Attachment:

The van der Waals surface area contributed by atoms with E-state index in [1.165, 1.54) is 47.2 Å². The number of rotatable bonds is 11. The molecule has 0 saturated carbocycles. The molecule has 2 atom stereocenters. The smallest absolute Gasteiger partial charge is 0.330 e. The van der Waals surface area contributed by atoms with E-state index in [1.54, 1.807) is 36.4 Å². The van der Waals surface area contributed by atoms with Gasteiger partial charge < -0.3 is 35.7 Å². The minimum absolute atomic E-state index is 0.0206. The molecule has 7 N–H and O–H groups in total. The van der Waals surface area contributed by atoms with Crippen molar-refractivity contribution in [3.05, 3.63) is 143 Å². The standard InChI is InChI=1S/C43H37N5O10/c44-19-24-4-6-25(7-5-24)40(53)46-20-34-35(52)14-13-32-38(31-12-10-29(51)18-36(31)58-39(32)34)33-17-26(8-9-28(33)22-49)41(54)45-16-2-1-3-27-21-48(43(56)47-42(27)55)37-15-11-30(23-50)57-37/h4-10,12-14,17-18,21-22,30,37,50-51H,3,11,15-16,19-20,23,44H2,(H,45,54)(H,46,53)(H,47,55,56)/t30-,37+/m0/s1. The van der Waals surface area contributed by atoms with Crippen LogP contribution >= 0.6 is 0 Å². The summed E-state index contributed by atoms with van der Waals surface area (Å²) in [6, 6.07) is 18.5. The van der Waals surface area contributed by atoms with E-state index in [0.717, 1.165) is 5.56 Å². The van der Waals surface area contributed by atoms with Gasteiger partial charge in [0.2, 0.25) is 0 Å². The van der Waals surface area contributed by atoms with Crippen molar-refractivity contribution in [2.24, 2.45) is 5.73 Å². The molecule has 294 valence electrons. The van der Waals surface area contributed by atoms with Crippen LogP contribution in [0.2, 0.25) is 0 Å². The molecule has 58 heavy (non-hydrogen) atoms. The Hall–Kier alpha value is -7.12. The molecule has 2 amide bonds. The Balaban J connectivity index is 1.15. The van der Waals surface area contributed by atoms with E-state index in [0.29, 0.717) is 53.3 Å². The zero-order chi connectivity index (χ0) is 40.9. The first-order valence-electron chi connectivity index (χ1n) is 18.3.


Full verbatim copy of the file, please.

The van der Waals surface area contributed by atoms with E-state index in [1.165, 1.54) is 47.2 Å². The number of rotatable bonds is 11. The molecule has 0 saturated carbocycles. The molecule has 2 atom stereocenters. The smallest absolute Gasteiger partial charge is 0.330 e. The van der Waals surface area contributed by atoms with E-state index in [1.54, 1.807) is 36.4 Å². The van der Waals surface area contributed by atoms with Gasteiger partial charge < -0.3 is 35.7 Å². The minimum absolute atomic E-state index is 0.0206. The molecule has 7 N–H and O–H groups in total. The van der Waals surface area contributed by atoms with Crippen molar-refractivity contribution in [3.05, 3.63) is 143 Å². The standard InChI is InChI=1S/C43H37N5O10/c44-19-24-4-6-25(7-5-24)40(53)46-20-34-35(52)14-13-32-38(31-12-10-29(51)18-36(31)58-39(32)34)33-17-26(8-9-28(33)22-49)41(54)45-16-2-1-3-27-21-48(43(56)47-42(27)55)37-15-11-30(23-50)57-37/h4-10,12-14,17-18,21-22,30,37,50-51H,3,11,15-16,19-20,23,44H2,(H,45,54)(H,46,53)(H,47,55,56)/t30-,37+/m0/s1. The van der Waals surface area contributed by atoms with Crippen LogP contribution >= 0.6 is 0 Å². The summed E-state index contributed by atoms with van der Waals surface area (Å²) in [6, 6.07) is 18.5. The van der Waals surface area contributed by atoms with E-state index in [0.717, 1.165) is 5.56 Å². The van der Waals surface area contributed by atoms with Gasteiger partial charge in [0.2, 0.25) is 0 Å². The van der Waals surface area contributed by atoms with Crippen molar-refractivity contribution in [2.24, 2.45) is 5.73 Å². The molecule has 294 valence electrons. The van der Waals surface area contributed by atoms with Crippen LogP contribution in [0.2, 0.25) is 0 Å². The molecule has 58 heavy (non-hydrogen) atoms. The Hall–Kier alpha value is -7.12. The molecule has 2 amide bonds. The Balaban J connectivity index is 1.15. The van der Waals surface area contributed by atoms with E-state index in [0.29, 0.717) is 53.3 Å². The zero-order chi connectivity index (χ0) is 40.9. The first-order valence-electron chi connectivity index (χ1n) is 18.3.